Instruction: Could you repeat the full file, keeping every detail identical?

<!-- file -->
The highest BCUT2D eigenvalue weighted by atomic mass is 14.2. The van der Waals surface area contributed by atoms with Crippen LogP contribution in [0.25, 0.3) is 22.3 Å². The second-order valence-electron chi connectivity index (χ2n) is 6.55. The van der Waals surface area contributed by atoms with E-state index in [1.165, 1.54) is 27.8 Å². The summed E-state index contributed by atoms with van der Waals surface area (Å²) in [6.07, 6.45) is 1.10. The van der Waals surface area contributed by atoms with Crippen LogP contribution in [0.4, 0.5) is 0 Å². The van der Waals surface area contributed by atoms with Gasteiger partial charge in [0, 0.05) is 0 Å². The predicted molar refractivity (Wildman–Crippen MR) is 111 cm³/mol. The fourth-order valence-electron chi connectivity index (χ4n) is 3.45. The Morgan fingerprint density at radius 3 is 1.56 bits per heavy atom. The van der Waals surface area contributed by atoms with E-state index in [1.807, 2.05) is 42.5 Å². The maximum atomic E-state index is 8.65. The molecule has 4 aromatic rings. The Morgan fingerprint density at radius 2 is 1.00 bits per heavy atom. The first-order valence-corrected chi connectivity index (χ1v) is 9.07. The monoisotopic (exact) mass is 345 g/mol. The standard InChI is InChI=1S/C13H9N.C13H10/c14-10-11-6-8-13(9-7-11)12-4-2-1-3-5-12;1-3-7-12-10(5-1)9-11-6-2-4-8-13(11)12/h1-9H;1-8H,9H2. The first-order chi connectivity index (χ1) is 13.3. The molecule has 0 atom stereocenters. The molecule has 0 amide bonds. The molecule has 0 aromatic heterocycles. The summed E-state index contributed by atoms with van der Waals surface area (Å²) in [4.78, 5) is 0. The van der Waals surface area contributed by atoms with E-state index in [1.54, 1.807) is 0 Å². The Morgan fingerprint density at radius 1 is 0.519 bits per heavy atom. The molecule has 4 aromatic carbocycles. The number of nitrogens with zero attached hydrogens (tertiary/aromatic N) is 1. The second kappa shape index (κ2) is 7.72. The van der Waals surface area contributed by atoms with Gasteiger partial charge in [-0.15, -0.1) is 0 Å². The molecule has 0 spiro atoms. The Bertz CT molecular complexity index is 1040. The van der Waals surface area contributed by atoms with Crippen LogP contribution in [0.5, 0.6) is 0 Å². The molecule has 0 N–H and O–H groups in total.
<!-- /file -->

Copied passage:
The highest BCUT2D eigenvalue weighted by atomic mass is 14.2. The van der Waals surface area contributed by atoms with Crippen LogP contribution in [0.25, 0.3) is 22.3 Å². The second-order valence-electron chi connectivity index (χ2n) is 6.55. The van der Waals surface area contributed by atoms with E-state index in [1.165, 1.54) is 27.8 Å². The summed E-state index contributed by atoms with van der Waals surface area (Å²) in [6.07, 6.45) is 1.10. The van der Waals surface area contributed by atoms with Crippen LogP contribution in [0.4, 0.5) is 0 Å². The van der Waals surface area contributed by atoms with Gasteiger partial charge in [0, 0.05) is 0 Å². The predicted molar refractivity (Wildman–Crippen MR) is 111 cm³/mol. The fourth-order valence-electron chi connectivity index (χ4n) is 3.45. The Morgan fingerprint density at radius 3 is 1.56 bits per heavy atom. The van der Waals surface area contributed by atoms with E-state index in [1.807, 2.05) is 42.5 Å². The maximum atomic E-state index is 8.65. The molecule has 4 aromatic rings. The Morgan fingerprint density at radius 2 is 1.00 bits per heavy atom. The first-order valence-corrected chi connectivity index (χ1v) is 9.07. The monoisotopic (exact) mass is 345 g/mol. The standard InChI is InChI=1S/C13H9N.C13H10/c14-10-11-6-8-13(9-7-11)12-4-2-1-3-5-12;1-3-7-12-10(5-1)9-11-6-2-4-8-13(11)12/h1-9H;1-8H,9H2. The first-order chi connectivity index (χ1) is 13.3. The molecule has 0 atom stereocenters. The molecule has 0 amide bonds. The molecule has 0 aromatic heterocycles. The summed E-state index contributed by atoms with van der Waals surface area (Å²) in [4.78, 5) is 0. The van der Waals surface area contributed by atoms with E-state index in [1.54, 1.807) is 0 Å². The Morgan fingerprint density at radius 1 is 0.519 bits per heavy atom. The molecule has 4 aromatic carbocycles. The number of nitrogens with zero attached hydrogens (tertiary/aromatic N) is 1. The second kappa shape index (κ2) is 7.72. The van der Waals surface area contributed by atoms with Gasteiger partial charge in [-0.15, -0.1) is 0 Å². The molecule has 0 spiro atoms. The Bertz CT molecular complexity index is 1040. The van der Waals surface area contributed by atoms with Crippen LogP contribution in [0.5, 0.6) is 0 Å². The molecule has 0 N–H and O–H groups in total.